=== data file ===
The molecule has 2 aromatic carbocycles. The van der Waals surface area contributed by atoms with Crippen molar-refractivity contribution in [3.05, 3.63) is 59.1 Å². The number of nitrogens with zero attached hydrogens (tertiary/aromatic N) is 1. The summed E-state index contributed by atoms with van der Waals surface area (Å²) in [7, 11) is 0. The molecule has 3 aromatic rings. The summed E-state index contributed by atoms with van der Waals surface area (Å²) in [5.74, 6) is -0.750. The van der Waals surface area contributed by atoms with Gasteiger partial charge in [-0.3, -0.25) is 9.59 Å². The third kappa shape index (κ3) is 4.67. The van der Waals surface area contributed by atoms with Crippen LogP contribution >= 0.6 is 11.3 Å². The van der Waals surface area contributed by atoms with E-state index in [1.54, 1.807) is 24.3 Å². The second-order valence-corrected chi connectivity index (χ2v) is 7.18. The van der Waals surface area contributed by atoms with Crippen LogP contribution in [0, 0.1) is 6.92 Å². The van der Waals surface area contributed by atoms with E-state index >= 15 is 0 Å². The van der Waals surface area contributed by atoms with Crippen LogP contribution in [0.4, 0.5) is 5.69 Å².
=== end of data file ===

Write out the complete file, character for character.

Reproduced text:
The molecule has 2 aromatic carbocycles. The van der Waals surface area contributed by atoms with Crippen molar-refractivity contribution in [3.05, 3.63) is 59.1 Å². The number of nitrogens with zero attached hydrogens (tertiary/aromatic N) is 1. The summed E-state index contributed by atoms with van der Waals surface area (Å²) in [7, 11) is 0. The molecule has 3 aromatic rings. The summed E-state index contributed by atoms with van der Waals surface area (Å²) in [5.74, 6) is -0.750. The van der Waals surface area contributed by atoms with Gasteiger partial charge in [-0.3, -0.25) is 9.59 Å². The third kappa shape index (κ3) is 4.67. The van der Waals surface area contributed by atoms with Crippen LogP contribution >= 0.6 is 11.3 Å². The van der Waals surface area contributed by atoms with E-state index in [1.54, 1.807) is 24.3 Å². The second-order valence-corrected chi connectivity index (χ2v) is 7.18. The van der Waals surface area contributed by atoms with Crippen LogP contribution in [0, 0.1) is 6.92 Å². The van der Waals surface area contributed by atoms with E-state index >= 15 is 0 Å². The van der Waals surface area contributed by atoms with Crippen LogP contribution in [0.4, 0.5) is 5.69 Å².